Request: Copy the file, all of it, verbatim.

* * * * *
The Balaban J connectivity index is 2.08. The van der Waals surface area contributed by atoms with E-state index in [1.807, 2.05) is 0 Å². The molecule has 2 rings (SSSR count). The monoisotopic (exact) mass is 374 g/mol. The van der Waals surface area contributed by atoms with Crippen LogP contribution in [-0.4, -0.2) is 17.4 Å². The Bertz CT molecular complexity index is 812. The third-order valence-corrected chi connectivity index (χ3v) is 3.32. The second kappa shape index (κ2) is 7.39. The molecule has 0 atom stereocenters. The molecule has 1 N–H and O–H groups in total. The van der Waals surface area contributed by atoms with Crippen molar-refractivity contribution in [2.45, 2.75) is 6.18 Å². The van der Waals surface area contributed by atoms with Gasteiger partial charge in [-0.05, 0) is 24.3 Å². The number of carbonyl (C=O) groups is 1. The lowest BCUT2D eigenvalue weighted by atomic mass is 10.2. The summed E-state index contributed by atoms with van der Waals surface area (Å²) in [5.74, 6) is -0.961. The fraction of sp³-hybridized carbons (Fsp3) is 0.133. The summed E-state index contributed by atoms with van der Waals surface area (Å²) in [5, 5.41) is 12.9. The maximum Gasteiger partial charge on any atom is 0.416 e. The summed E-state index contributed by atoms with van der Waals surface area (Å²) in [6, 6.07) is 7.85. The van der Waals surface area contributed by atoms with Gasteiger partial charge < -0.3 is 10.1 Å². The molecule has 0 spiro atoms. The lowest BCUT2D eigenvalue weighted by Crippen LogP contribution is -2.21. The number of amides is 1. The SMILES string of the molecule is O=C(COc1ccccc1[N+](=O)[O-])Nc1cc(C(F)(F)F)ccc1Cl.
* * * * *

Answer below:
The Balaban J connectivity index is 2.08. The van der Waals surface area contributed by atoms with E-state index in [1.807, 2.05) is 0 Å². The molecule has 2 rings (SSSR count). The monoisotopic (exact) mass is 374 g/mol. The van der Waals surface area contributed by atoms with Crippen LogP contribution in [-0.4, -0.2) is 17.4 Å². The Bertz CT molecular complexity index is 812. The third-order valence-corrected chi connectivity index (χ3v) is 3.32. The second kappa shape index (κ2) is 7.39. The molecule has 0 atom stereocenters. The molecule has 1 N–H and O–H groups in total. The van der Waals surface area contributed by atoms with Crippen molar-refractivity contribution in [2.45, 2.75) is 6.18 Å². The van der Waals surface area contributed by atoms with Gasteiger partial charge in [-0.05, 0) is 24.3 Å². The number of carbonyl (C=O) groups is 1. The lowest BCUT2D eigenvalue weighted by atomic mass is 10.2. The summed E-state index contributed by atoms with van der Waals surface area (Å²) in [5.74, 6) is -0.961. The fraction of sp³-hybridized carbons (Fsp3) is 0.133. The summed E-state index contributed by atoms with van der Waals surface area (Å²) in [5, 5.41) is 12.9. The maximum Gasteiger partial charge on any atom is 0.416 e. The summed E-state index contributed by atoms with van der Waals surface area (Å²) in [6, 6.07) is 7.85. The van der Waals surface area contributed by atoms with Gasteiger partial charge < -0.3 is 10.1 Å². The molecule has 0 spiro atoms. The lowest BCUT2D eigenvalue weighted by Crippen LogP contribution is -2.21. The number of amides is 1. The SMILES string of the molecule is O=C(COc1ccccc1[N+](=O)[O-])Nc1cc(C(F)(F)F)ccc1Cl.